- a sharp projection on an edge or surface.
- to cut or slash, especially in points or pendants along the edge; form notches, teeth, or ragged points in.
- to move with a jerk; jog.
Origin of jag1
Examples from the Web for jagging
It has been known ever since as Goren's Dome, and a good-sized window, jagging the wall, admits one or two lookers at a time.Idle Hour Stories
Eugenia Dunlap Potts
Cut it into long slips with a jagging iron, or with a sharp knife, and twist them into various fantastic shapes.
Then roll it out rather more than half an inch thick, and cut it into square cakes with a jagging iron or with a sharp knife.
Or you may cut it out into separate cakes with a jagging iron, previous to baking.
Roll thin, cut in oblong cakes with a jagging iron, or in any way to suit the fancy.The Golden Age Cook Book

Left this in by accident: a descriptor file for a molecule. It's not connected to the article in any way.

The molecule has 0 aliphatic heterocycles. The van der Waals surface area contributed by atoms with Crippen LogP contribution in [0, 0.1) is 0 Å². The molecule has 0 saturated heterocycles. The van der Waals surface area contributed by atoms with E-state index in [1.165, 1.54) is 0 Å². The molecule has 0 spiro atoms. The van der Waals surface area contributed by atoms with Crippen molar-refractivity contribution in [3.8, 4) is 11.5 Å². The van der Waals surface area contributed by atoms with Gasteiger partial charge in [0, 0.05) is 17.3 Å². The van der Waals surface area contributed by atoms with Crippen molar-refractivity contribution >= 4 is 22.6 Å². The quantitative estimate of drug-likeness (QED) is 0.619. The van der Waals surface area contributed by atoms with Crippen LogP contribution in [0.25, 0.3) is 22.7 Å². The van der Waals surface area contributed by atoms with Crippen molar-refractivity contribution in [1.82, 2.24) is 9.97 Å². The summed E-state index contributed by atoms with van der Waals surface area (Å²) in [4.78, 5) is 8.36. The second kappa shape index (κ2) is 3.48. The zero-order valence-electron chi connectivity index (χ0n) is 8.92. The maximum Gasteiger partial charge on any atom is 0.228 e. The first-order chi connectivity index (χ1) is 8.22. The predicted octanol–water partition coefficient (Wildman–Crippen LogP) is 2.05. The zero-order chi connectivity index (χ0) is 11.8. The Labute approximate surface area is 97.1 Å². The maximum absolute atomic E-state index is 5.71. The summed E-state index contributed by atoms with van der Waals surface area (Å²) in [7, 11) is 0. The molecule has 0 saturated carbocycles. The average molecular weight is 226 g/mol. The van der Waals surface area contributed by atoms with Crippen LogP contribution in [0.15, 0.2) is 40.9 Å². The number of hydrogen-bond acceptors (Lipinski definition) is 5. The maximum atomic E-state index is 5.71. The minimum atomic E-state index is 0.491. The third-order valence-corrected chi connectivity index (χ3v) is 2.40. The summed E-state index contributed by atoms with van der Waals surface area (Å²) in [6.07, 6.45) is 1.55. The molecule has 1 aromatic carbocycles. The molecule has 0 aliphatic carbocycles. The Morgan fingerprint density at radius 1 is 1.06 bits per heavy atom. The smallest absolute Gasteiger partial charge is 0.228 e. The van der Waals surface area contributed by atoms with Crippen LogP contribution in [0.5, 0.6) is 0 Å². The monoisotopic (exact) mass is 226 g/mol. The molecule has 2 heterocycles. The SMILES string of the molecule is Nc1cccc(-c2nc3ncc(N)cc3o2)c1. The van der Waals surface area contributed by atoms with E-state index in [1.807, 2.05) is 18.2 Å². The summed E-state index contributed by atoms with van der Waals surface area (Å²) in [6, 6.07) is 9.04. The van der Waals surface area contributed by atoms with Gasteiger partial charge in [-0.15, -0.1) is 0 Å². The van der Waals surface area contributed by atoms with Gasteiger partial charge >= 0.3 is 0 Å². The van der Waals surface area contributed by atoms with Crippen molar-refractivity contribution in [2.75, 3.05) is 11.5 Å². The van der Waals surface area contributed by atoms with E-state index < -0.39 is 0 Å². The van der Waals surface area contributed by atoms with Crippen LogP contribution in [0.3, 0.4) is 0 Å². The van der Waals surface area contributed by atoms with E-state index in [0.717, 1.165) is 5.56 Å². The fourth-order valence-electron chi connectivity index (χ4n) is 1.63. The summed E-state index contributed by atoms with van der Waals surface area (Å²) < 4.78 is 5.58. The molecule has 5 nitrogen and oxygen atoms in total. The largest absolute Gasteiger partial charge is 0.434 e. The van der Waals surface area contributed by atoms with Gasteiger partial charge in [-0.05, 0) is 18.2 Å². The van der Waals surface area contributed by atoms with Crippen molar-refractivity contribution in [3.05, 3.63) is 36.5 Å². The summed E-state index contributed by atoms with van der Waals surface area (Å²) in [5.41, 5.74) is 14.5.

Henrietta Latham Dwight
- (tr) to cut unevenly; make jagged
- Australian to catch (fish) by impaling them on an unbaited hook
- a jagged notch or projection
- intoxication from drugs or alcohol
- a bout of drinking or drug taking
- a period of uncontrolled activitya crying jag
- informal a Jaguar car: often understood as a symbol of affluence
- Judge Advocate General
Word Origin and History for jagging
"period of unrestrained activity," 1887, American English, perhaps via intermediate sense of "as much drink as a man can hold" (1670s), from earlier meaning "load of hay or wood" (1590s), of unknown origin. Used in U.S. colloquial speech from 1834 to mean "a quantity, a lot."
"slash or rend in a garment," c.1400, of unknown origin.